The Pros and Cons of a European Superleague
In August 2009, Arsenal manager Arsene Wenger declared that the concept of a European superleague would become a reality within the next 10 years.
“I see more a European league developing over time rather than one team going out of the country," said Wenger, per The Guardian. “The national leagues will survive but maybe in 10 years, you will have a European league.”
Four years later there are no real signs that this league will be with us by 2019, but the debate has not gone away. There are simply too many powerful forces who want this league.
In November 2011, Barcelona president Sandro Rosell put forward his manifesto that the leading European leagues should be cut from 20 to 16 clubs to give more space for his players.
But this space and free dates would not be used for rest and recuperation—of course not. As reported by Reuters, Rosell said:
The [free] dates are for the clubs to organise friendly games or to increase the European competitions. We want to have the Champions League under the umbrella of UEFA, but we also want UEFA to hear our demands…We are asking for more revenue. We are asking for governance, transparency, insurance. We would like to have a Champions League with more teams. That means, one day we can play a Barcelona v Manchester United Champions League game on Saturday or Sunday.
So there you have it, there is simply too much revenue, too much hard cash on offer for Europe’s leading clubs not to keep lobbying for a bigger Champions League—effectively a European superleague.
UEFA is well aware of this and at the end of last year, as reported by The Independent, their president Michel Platini, began discussing the idea of an expanded 64-team Champions League.
But is there widespread support for this across the game? And what are the actual pros and cons of such a bigger league?
The pros of this argument are limited.
As Rosell suggests, we would get to watch Manchester United play Barcelona more, and especially in the case of the two leading Spanish teams, it would be good to see them tested more outside of their continued dominance of La Liga.
But familiarity also breeds contempt.
At the moment these “event” games are exactly that because they happen infrequently, but if they were to happen twice a season, they would almost inevitably lose some of their luster.
The pros are obvious for bigger clubs like Inter Milan, Liverpool and Tottenham, who are not currently playing in the competition, but if you’re not a supporter of those sides then it is of little interest.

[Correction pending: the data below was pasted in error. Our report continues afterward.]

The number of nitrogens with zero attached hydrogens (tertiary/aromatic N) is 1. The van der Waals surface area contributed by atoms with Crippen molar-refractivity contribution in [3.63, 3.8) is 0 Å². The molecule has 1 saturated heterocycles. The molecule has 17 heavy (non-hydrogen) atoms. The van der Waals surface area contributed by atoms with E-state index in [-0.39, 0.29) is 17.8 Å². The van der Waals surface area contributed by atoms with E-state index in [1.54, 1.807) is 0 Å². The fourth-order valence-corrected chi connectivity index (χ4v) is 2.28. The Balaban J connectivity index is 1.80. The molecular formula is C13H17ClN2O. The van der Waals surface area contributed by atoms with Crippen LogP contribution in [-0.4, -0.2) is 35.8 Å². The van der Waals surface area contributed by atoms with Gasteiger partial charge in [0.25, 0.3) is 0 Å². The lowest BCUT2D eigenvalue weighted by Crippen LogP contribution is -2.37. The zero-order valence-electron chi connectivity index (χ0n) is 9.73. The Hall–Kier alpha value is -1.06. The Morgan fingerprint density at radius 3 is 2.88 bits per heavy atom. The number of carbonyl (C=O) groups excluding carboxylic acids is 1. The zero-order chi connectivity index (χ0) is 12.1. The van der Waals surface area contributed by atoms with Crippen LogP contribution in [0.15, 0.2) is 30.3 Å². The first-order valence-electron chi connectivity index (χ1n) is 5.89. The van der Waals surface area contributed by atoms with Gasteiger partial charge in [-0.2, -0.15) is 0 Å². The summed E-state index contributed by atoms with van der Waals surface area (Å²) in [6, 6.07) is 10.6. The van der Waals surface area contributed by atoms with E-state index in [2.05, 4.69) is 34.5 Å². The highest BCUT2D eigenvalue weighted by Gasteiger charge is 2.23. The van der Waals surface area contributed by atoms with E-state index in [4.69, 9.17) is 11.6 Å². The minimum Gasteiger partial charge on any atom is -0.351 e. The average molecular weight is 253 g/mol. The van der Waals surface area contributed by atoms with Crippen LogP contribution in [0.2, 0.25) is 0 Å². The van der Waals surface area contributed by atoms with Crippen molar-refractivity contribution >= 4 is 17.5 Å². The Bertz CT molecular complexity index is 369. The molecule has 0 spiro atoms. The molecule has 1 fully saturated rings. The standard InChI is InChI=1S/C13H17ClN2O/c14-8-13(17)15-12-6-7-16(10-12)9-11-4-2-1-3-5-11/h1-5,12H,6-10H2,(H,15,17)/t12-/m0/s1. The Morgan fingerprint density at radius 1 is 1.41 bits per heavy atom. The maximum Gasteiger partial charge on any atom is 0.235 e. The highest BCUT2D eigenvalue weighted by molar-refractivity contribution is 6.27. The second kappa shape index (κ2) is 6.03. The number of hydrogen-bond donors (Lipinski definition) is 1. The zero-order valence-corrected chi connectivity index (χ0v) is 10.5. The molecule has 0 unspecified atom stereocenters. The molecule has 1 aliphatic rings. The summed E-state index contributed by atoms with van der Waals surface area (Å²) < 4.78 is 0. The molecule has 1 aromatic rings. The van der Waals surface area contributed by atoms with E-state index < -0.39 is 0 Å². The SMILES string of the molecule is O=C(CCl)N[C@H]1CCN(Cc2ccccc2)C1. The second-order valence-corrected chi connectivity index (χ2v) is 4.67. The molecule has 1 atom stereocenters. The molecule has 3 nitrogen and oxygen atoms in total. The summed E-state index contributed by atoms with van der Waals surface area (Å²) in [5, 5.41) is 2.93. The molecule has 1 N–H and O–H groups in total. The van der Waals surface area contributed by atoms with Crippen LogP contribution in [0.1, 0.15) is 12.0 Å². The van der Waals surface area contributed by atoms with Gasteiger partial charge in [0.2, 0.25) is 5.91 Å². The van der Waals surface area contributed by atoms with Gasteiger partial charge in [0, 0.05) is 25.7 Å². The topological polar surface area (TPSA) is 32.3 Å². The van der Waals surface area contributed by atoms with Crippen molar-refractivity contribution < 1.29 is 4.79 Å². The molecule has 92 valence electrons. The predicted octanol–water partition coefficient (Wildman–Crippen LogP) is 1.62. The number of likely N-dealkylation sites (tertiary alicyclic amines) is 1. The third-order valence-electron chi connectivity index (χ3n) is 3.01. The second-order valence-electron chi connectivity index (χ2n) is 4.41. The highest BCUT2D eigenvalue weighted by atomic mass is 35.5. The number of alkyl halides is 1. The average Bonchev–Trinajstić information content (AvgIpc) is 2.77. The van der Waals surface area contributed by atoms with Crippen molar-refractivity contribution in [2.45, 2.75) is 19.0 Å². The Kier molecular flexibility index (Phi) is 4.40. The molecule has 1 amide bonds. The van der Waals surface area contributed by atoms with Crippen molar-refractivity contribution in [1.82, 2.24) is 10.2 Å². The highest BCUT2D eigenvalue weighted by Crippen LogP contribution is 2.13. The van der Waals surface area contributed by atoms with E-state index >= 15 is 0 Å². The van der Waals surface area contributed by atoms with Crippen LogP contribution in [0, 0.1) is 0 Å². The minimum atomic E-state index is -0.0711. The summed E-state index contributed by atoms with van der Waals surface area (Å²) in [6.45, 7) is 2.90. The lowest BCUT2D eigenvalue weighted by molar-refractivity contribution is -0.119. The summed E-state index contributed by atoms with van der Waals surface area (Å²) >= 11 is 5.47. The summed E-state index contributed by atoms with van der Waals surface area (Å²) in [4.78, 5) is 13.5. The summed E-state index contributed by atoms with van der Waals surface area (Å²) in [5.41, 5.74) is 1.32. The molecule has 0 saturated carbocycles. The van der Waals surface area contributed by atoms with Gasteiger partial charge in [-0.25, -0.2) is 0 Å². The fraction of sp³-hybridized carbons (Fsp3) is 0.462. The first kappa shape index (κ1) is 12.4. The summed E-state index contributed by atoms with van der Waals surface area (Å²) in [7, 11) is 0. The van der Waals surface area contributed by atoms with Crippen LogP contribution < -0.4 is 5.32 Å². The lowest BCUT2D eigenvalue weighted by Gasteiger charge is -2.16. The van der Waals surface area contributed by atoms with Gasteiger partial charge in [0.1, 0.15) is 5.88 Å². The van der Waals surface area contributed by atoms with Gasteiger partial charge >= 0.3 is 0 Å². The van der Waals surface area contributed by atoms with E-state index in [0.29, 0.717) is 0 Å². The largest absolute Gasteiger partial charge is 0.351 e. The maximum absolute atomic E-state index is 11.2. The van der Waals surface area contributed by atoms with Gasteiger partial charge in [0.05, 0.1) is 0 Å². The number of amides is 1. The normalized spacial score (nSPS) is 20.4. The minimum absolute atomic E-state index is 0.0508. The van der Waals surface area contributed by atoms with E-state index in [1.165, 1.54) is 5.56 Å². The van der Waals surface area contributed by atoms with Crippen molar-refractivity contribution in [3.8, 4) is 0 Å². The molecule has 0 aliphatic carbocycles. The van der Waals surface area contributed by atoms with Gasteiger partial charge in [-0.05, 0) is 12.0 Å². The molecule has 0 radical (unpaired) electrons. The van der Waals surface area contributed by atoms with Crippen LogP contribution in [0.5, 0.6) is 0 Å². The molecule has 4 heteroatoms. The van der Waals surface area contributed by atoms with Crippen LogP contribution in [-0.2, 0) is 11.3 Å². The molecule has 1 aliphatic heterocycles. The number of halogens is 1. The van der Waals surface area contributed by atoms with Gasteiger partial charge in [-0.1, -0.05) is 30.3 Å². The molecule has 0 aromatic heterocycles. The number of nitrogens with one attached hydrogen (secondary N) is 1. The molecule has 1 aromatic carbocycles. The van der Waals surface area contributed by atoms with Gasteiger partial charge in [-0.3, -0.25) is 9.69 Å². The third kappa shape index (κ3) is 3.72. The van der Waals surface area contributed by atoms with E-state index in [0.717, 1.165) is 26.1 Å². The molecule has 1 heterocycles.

The Champions League is an impressive competition, thoughtfully and carefully expanded over the last two decades, but with up to four teams from each nation already involved, it should not grow any bigger.
The football consultant Alex Fynn, who was involved in both the launch of the Champions League and Premier League, as reported in The Independent, has said, "I think the Champions League has gone as far as possible in making it as universal as possible without degrading it. They need to preserve the scarcity value."
It is worth remembering the Champions League expanded before, when they staged two group phases instead of just one for four seasons between 1999 and 2003, but this was scrapped after legitimate complaints were lodged that the competition had become bloated and unwieldy.
It meant that before reaching the quarter-finals, clubs would have to play a total of 12 games, rather than the current eight. It was too much.
At the moment, to win the Champions League a team must play 13 games, and balanced with their domestic commitments, this appears to be just right.
Various proposals for a European superleague have consisted of 20 teams playing a 38-game season, which would have a drastic, devastating impact on domestic football.
European football must remain a treat, something different and special, not part of the fixture cycle every week.
Another problem with this league is how it would be assembled. It wouldn’t be on merit, that’s for certain. The big clubs want to guarantee their revenue streams and pull up the drawbridge to the promised land forever.
Would you like to see the launch of a European superleague?
This league would be a closed shop, with the threat of relegation probably removed.
It has become hard enough for middling to smaller teams to compete with Manchester United, Barcelona and Bayern Munich, but this would kill off their hopes forever.
It was Sir Alex Ferguson who succinctly captured the inherent problem with the launch of any European superleague.
As reported in The Guardian, when previously faced with an expanding Champions League, Ferguson said that European football was meant to be the icing, and “not the whole bloody cake.”
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